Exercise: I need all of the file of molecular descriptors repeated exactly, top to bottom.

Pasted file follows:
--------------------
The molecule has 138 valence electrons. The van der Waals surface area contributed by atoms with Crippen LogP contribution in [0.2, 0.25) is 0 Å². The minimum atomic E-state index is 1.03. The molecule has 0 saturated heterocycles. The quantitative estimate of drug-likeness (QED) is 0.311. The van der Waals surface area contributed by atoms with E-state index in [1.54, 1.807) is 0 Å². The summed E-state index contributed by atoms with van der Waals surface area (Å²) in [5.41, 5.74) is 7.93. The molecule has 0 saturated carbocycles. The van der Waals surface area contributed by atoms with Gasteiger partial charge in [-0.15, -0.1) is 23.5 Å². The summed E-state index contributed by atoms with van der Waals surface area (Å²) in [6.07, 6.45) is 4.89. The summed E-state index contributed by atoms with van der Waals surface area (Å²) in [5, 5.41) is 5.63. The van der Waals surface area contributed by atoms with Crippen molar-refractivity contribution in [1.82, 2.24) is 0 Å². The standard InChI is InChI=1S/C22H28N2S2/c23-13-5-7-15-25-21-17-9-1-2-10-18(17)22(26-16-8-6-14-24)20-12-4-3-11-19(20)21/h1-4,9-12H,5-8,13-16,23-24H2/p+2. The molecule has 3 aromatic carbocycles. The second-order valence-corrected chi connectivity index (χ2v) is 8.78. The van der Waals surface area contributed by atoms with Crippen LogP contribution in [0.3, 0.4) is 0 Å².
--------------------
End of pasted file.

The molecule has 138 valence electrons. The van der Waals surface area contributed by atoms with Crippen LogP contribution in [0.2, 0.25) is 0 Å². The minimum atomic E-state index is 1.03. The molecule has 0 saturated heterocycles. The quantitative estimate of drug-likeness (QED) is 0.311. The van der Waals surface area contributed by atoms with E-state index in [1.54, 1.807) is 0 Å². The summed E-state index contributed by atoms with van der Waals surface area (Å²) in [5.41, 5.74) is 7.93. The molecule has 0 saturated carbocycles. The van der Waals surface area contributed by atoms with Gasteiger partial charge in [-0.15, -0.1) is 23.5 Å². The summed E-state index contributed by atoms with van der Waals surface area (Å²) in [6.07, 6.45) is 4.89. The summed E-state index contributed by atoms with van der Waals surface area (Å²) in [5, 5.41) is 5.63. The van der Waals surface area contributed by atoms with Crippen molar-refractivity contribution in [1.82, 2.24) is 0 Å². The standard InChI is InChI=1S/C22H28N2S2/c23-13-5-7-15-25-21-17-9-1-2-10-18(17)22(26-16-8-6-14-24)20-12-4-3-11-19(20)21/h1-4,9-12H,5-8,13-16,23-24H2/p+2. The molecule has 3 aromatic carbocycles. The second-order valence-corrected chi connectivity index (χ2v) is 8.78. The van der Waals surface area contributed by atoms with Crippen LogP contribution in [0.3, 0.4) is 0 Å².